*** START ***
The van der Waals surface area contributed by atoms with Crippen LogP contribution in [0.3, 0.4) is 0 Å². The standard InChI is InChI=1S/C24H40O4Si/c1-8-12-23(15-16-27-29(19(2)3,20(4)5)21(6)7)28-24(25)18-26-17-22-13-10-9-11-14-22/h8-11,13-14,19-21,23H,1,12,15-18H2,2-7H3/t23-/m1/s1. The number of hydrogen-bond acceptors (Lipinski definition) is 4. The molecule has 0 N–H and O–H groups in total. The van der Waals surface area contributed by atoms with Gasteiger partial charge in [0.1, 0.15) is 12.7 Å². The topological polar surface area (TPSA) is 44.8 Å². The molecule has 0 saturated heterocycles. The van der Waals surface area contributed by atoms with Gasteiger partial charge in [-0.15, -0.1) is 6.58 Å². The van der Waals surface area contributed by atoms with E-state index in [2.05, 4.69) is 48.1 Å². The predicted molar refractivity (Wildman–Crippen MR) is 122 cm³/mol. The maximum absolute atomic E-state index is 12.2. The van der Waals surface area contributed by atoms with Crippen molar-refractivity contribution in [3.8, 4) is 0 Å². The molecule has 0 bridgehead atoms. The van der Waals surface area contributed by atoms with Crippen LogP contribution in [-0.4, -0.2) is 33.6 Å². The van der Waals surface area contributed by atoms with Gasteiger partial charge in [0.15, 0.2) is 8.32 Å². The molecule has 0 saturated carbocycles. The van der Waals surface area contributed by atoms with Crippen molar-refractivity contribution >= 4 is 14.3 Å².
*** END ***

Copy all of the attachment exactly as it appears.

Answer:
The van der Waals surface area contributed by atoms with Crippen LogP contribution in [0.3, 0.4) is 0 Å². The standard InChI is InChI=1S/C24H40O4Si/c1-8-12-23(15-16-27-29(19(2)3,20(4)5)21(6)7)28-24(25)18-26-17-22-13-10-9-11-14-22/h8-11,13-14,19-21,23H,1,12,15-18H2,2-7H3/t23-/m1/s1. The number of hydrogen-bond acceptors (Lipinski definition) is 4. The molecule has 0 N–H and O–H groups in total. The van der Waals surface area contributed by atoms with Gasteiger partial charge in [0.1, 0.15) is 12.7 Å². The topological polar surface area (TPSA) is 44.8 Å². The molecule has 0 saturated heterocycles. The van der Waals surface area contributed by atoms with Gasteiger partial charge in [-0.15, -0.1) is 6.58 Å². The van der Waals surface area contributed by atoms with E-state index in [2.05, 4.69) is 48.1 Å². The predicted molar refractivity (Wildman–Crippen MR) is 122 cm³/mol. The maximum absolute atomic E-state index is 12.2. The van der Waals surface area contributed by atoms with Crippen molar-refractivity contribution in [3.8, 4) is 0 Å². The molecule has 0 bridgehead atoms. The van der Waals surface area contributed by atoms with Crippen LogP contribution in [-0.4, -0.2) is 33.6 Å². The van der Waals surface area contributed by atoms with Gasteiger partial charge in [0.15, 0.2) is 8.32 Å². The molecule has 0 saturated carbocycles. The van der Waals surface area contributed by atoms with Crippen molar-refractivity contribution >= 4 is 14.3 Å².